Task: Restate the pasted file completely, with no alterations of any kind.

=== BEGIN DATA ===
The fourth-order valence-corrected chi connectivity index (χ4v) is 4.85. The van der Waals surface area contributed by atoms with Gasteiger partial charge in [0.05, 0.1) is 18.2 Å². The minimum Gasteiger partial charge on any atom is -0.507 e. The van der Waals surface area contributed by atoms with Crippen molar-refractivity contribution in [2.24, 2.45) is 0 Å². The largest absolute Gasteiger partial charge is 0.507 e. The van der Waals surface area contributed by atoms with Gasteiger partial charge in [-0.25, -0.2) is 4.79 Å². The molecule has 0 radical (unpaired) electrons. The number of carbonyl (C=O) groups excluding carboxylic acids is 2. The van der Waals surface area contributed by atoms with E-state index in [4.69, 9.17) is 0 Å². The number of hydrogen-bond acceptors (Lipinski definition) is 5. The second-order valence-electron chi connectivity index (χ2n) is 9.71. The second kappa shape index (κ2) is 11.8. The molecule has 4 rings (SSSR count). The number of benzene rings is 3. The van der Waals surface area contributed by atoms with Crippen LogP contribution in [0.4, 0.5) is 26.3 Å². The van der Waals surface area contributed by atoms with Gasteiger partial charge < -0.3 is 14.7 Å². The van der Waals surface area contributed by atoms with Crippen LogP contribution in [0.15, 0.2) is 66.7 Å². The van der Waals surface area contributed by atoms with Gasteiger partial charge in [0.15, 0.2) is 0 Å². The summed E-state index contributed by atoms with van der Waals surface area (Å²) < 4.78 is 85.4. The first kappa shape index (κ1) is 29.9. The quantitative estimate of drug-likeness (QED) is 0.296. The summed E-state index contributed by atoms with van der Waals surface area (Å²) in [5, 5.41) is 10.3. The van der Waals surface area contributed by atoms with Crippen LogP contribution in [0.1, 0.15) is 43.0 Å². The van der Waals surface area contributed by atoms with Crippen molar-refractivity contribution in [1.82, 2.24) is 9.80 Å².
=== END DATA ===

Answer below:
The fourth-order valence-corrected chi connectivity index (χ4v) is 4.85. The van der Waals surface area contributed by atoms with Gasteiger partial charge in [0.05, 0.1) is 18.2 Å². The minimum Gasteiger partial charge on any atom is -0.507 e. The van der Waals surface area contributed by atoms with Crippen molar-refractivity contribution in [2.24, 2.45) is 0 Å². The largest absolute Gasteiger partial charge is 0.507 e. The van der Waals surface area contributed by atoms with Gasteiger partial charge in [-0.25, -0.2) is 4.79 Å². The molecule has 0 radical (unpaired) electrons. The number of carbonyl (C=O) groups excluding carboxylic acids is 2. The van der Waals surface area contributed by atoms with E-state index in [4.69, 9.17) is 0 Å². The number of hydrogen-bond acceptors (Lipinski definition) is 5. The second-order valence-electron chi connectivity index (χ2n) is 9.71. The second kappa shape index (κ2) is 11.8. The molecule has 4 rings (SSSR count). The number of benzene rings is 3. The van der Waals surface area contributed by atoms with Crippen LogP contribution in [0.4, 0.5) is 26.3 Å². The van der Waals surface area contributed by atoms with Gasteiger partial charge < -0.3 is 14.7 Å². The van der Waals surface area contributed by atoms with Crippen LogP contribution in [0.15, 0.2) is 66.7 Å². The van der Waals surface area contributed by atoms with Gasteiger partial charge in [0.15, 0.2) is 0 Å². The summed E-state index contributed by atoms with van der Waals surface area (Å²) < 4.78 is 85.4. The first kappa shape index (κ1) is 29.9. The quantitative estimate of drug-likeness (QED) is 0.296. The summed E-state index contributed by atoms with van der Waals surface area (Å²) in [5, 5.41) is 10.3. The van der Waals surface area contributed by atoms with Crippen LogP contribution in [0.1, 0.15) is 43.0 Å². The van der Waals surface area contributed by atoms with Crippen molar-refractivity contribution in [1.82, 2.24) is 9.80 Å².